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Uses of Botox at NYM

718.246.8614


Botulinmun toxin works by blocking the release of acetycholine, a substance that transmits signals from the nerves to the muscles and can cause the muscles to overreact and tense up if present in large amounts. Once the drug is injected into the affected area, muscle spasms may stop or become greatly reduced. The use of the drug has very few risks. However, the effects of Botox are not permanent and generally wear off in three to four months, at which time the injection is repeated.

However, many Americans are unaware of Botox's other medical uses.

At New York Methodist Hospital, neurologists use Botox for the treatment of spasticity, which is characterized by severe muscle stiffness, involuntary jerking and contractions of all or part of a muscle or group of muscles. This condition occurs when the normal messaging between the spinal cord and the reflex center of the brain is interrupted through injury or disease.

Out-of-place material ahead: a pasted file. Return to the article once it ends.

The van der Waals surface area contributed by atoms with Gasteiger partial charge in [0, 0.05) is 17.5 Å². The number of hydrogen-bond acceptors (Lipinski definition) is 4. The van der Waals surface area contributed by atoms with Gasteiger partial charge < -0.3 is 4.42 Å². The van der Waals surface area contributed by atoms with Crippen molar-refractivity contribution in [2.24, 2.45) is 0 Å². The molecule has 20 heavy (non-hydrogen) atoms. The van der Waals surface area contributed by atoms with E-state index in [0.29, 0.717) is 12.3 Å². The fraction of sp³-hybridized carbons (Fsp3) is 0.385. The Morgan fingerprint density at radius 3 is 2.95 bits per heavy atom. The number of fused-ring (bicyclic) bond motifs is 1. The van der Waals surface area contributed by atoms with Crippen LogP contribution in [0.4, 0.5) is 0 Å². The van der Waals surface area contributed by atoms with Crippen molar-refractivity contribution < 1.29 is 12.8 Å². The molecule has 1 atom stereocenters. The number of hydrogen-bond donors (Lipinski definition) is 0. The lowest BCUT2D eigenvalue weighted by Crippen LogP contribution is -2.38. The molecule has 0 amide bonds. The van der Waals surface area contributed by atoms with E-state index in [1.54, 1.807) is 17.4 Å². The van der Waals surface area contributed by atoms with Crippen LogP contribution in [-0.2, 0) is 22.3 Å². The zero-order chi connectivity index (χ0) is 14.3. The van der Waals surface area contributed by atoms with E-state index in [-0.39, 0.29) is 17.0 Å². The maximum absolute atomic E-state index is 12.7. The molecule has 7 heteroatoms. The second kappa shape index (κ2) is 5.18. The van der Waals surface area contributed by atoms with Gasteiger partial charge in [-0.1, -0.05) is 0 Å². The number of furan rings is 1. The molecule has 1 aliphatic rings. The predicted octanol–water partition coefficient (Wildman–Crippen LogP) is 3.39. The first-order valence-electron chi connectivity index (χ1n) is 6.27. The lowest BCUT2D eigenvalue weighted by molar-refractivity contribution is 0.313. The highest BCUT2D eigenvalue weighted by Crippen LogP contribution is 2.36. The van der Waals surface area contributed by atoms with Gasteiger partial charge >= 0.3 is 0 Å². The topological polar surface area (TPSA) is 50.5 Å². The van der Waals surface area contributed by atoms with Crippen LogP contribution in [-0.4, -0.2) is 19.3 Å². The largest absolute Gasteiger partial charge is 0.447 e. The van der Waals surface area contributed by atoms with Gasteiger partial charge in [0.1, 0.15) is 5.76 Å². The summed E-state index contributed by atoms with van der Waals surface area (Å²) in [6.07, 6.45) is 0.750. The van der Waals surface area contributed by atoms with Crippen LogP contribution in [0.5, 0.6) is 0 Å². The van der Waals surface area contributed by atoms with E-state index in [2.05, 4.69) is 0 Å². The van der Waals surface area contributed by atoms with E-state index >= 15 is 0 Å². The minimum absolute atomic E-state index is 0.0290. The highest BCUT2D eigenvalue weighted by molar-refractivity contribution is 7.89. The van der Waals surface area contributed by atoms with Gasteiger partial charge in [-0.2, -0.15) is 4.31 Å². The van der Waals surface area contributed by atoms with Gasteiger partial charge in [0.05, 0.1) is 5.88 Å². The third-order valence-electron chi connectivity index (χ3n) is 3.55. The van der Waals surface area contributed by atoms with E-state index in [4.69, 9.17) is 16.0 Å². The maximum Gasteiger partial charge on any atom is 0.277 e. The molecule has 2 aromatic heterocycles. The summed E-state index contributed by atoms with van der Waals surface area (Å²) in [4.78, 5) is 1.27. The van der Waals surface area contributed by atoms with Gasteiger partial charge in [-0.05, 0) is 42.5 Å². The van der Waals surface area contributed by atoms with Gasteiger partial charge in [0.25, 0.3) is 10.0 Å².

Spastic hypertonia is often the result of stroke, brain trauma, spinal cord injury and other neurological diseases, such as multiple sclerosis and cerebral palsy.

In addition Botox is also used at the Hospital to treat other movement disorders such as cervical dystonia (involuntary contracting of neck muscles, causing abnormal movements and awkward posture of the head and neck) , hemifacial spasms and blepharospasms. The drug is also used to treat hyperhidrosis (excessive sweating) and excessive drooling.

Botox is used by neurologist, physical therapist, and occupational therapist to relieve muscle contractions and treatment of localized conditions.

Botox cannot be injected into large muscle areas because this may trigger the production of antibodies that will impair the drug's function. Neurologists use antispasticity drugs to treat muscle contractions.



For more information, call 718.246.8614.